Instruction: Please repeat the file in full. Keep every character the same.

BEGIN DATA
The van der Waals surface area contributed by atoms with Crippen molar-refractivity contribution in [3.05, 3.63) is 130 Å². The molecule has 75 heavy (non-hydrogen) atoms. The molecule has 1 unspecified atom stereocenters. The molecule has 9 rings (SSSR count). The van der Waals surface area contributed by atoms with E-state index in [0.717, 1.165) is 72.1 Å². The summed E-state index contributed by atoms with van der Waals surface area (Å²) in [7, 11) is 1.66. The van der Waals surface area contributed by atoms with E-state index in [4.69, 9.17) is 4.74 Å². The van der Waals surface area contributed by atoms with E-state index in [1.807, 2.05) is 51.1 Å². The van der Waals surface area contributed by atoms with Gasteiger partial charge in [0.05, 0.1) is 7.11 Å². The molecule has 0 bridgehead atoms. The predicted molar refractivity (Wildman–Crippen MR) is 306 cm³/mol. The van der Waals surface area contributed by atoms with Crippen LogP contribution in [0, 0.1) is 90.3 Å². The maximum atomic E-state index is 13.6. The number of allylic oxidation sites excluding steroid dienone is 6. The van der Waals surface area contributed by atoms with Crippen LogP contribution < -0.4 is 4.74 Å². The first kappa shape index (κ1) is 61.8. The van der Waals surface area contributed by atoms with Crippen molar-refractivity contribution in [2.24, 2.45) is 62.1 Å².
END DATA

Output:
The van der Waals surface area contributed by atoms with Crippen molar-refractivity contribution in [3.05, 3.63) is 130 Å². The molecule has 75 heavy (non-hydrogen) atoms. The molecule has 1 unspecified atom stereocenters. The molecule has 9 rings (SSSR count). The van der Waals surface area contributed by atoms with E-state index in [0.717, 1.165) is 72.1 Å². The summed E-state index contributed by atoms with van der Waals surface area (Å²) in [7, 11) is 1.66. The van der Waals surface area contributed by atoms with E-state index in [4.69, 9.17) is 4.74 Å². The van der Waals surface area contributed by atoms with E-state index in [1.807, 2.05) is 51.1 Å². The van der Waals surface area contributed by atoms with Gasteiger partial charge in [0.05, 0.1) is 7.11 Å². The molecule has 0 bridgehead atoms. The predicted molar refractivity (Wildman–Crippen MR) is 306 cm³/mol. The van der Waals surface area contributed by atoms with Crippen LogP contribution in [0, 0.1) is 90.3 Å². The maximum atomic E-state index is 13.6. The number of allylic oxidation sites excluding steroid dienone is 6. The van der Waals surface area contributed by atoms with Crippen LogP contribution < -0.4 is 4.74 Å². The first kappa shape index (κ1) is 61.8. The van der Waals surface area contributed by atoms with Crippen molar-refractivity contribution in [2.24, 2.45) is 62.1 Å².